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Saskatchewan’s total workplace injury rate declines in 2014


The Saskatchewan Workers’ Compensation Board (WCB) officially released its 2014 injury rates, revealing fewer workers are being hurt on the job.

The total injury rate for 2014 was 6.99 per cent, down from 7.8 per cent in 2013, despite an increase in the number of workers. In 2014, there were 402,894 workers covered by WCB, over 4,000 more workers than the previous year.

Phil Germain, the WCB's vice-president of prevention, attributes this marked improvement to the employers, workers and WorkSafe partners around the province who have made safety a core value in their workplaces.

In addition to improvements to the overall injury rates, the number of accepted time loss claims reported dropped from 10,116 in 2013 to 9,715 in 2014. Time loss injury rates dropped from 2.54 per cent in 2013 to 2.41 per cent in 2014.

“In 2014, 87 per cent of employers reached the Mission: Zero target. They had zero workplace injuries. Zero is possible,” Germain said. “What this result suggests is that Saskatchewan workers are safer on the job today than they ever have been.”

But Germain cautions there is a long way to go — the national time loss injury rate average is 1.65 per cent, according to the Association of Workers’ Compensation Boards of Canada.

"While comparative data differs somewhat, Saskatchewan’s time loss injury rate is almost twice the national average," Germain said. "Other jurisdictions in Canada are also improving their safety records just like we are but we have a lot more ground to cover.”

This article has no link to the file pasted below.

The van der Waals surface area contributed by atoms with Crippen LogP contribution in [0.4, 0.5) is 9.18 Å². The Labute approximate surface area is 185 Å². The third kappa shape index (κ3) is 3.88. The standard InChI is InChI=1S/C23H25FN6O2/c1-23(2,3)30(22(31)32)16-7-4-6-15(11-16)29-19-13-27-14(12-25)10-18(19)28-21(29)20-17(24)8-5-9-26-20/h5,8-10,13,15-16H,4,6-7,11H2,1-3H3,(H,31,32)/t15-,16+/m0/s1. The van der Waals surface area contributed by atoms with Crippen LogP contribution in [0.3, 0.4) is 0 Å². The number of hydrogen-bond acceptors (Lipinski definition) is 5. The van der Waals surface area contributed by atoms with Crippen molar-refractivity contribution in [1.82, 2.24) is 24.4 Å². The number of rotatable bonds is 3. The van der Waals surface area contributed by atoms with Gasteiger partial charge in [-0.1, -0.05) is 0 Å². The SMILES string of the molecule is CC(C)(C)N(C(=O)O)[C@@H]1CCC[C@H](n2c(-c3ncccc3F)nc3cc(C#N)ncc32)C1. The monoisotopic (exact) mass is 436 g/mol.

In order to reduce Saskatchewan’s high workplace injury rate, the department of Occupational Health and Safety has adopted a new strategy that focuses on employers with the highest workplace injuries, said Deputy Minister of Labour Relations and Workplace Safety Mike Carr.

“Early results of this strategy are encouraging," he said. "Priority employers with approved safety plans are on track to achieve an 18 per cent reduction in workplace injuries and it is now clear that targeted intervention activities are reducing injuries in workplaces with high injury rates.”

Germain reinforced the need for workplaces across the province to adopt the goal of Mission: Zero.

“We need to continue to keep safety a priority in workplaces everywhere. We can’t afford to take short cuts because lives are literally at stake,” Germain said. “Any workplace fatality is unacceptable and an indication that more needs to be done to make workplaces in Saskatchewan safer. These are people, not statistics. They are husbands and wives and daughters and sons. They are why we need to achieve Mission: Zero.”

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